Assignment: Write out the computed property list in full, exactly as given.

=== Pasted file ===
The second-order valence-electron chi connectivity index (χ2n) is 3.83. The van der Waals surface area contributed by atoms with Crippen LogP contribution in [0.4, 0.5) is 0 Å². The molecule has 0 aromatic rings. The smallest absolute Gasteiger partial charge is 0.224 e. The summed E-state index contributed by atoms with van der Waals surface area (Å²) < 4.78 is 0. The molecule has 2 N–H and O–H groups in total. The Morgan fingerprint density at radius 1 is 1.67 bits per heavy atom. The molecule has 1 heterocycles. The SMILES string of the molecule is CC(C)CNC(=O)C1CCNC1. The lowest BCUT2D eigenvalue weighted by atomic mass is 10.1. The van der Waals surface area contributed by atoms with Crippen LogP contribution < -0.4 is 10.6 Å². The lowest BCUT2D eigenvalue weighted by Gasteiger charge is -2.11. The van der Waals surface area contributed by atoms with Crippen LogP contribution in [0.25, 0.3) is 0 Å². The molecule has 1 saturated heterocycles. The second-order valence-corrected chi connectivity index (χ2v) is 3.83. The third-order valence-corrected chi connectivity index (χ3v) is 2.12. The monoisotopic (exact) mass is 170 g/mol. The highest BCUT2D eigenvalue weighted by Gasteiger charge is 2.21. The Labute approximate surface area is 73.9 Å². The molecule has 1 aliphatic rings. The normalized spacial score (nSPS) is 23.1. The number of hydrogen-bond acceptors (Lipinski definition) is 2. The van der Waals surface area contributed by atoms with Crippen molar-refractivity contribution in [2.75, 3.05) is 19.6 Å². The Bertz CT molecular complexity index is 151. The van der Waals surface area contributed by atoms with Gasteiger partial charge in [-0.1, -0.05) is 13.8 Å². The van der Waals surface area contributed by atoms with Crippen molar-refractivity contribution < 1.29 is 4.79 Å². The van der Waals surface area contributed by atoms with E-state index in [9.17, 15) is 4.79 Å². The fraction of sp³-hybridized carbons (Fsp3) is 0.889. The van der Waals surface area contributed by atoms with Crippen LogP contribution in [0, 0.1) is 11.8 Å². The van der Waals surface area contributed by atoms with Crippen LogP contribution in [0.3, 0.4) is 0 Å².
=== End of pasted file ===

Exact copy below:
The second-order valence-electron chi connectivity index (χ2n) is 3.83. The van der Waals surface area contributed by atoms with Crippen LogP contribution in [0.4, 0.5) is 0 Å². The molecule has 0 aromatic rings. The smallest absolute Gasteiger partial charge is 0.224 e. The summed E-state index contributed by atoms with van der Waals surface area (Å²) < 4.78 is 0. The molecule has 2 N–H and O–H groups in total. The Morgan fingerprint density at radius 1 is 1.67 bits per heavy atom. The molecule has 1 heterocycles. The SMILES string of the molecule is CC(C)CNC(=O)C1CCNC1. The lowest BCUT2D eigenvalue weighted by atomic mass is 10.1. The van der Waals surface area contributed by atoms with Crippen LogP contribution < -0.4 is 10.6 Å². The lowest BCUT2D eigenvalue weighted by Gasteiger charge is -2.11. The van der Waals surface area contributed by atoms with Crippen LogP contribution in [0.25, 0.3) is 0 Å². The molecule has 1 saturated heterocycles. The second-order valence-corrected chi connectivity index (χ2v) is 3.83. The third-order valence-corrected chi connectivity index (χ3v) is 2.12. The monoisotopic (exact) mass is 170 g/mol. The highest BCUT2D eigenvalue weighted by Gasteiger charge is 2.21. The Labute approximate surface area is 73.9 Å². The molecule has 1 aliphatic rings. The normalized spacial score (nSPS) is 23.1. The number of hydrogen-bond acceptors (Lipinski definition) is 2. The van der Waals surface area contributed by atoms with Crippen molar-refractivity contribution in [2.75, 3.05) is 19.6 Å². The Bertz CT molecular complexity index is 151. The van der Waals surface area contributed by atoms with Gasteiger partial charge in [-0.1, -0.05) is 13.8 Å². The van der Waals surface area contributed by atoms with Crippen molar-refractivity contribution < 1.29 is 4.79 Å². The van der Waals surface area contributed by atoms with E-state index in [9.17, 15) is 4.79 Å². The fraction of sp³-hybridized carbons (Fsp3) is 0.889. The van der Waals surface area contributed by atoms with Crippen LogP contribution in [0, 0.1) is 11.8 Å². The van der Waals surface area contributed by atoms with Crippen LogP contribution in [0.3, 0.4) is 0 Å².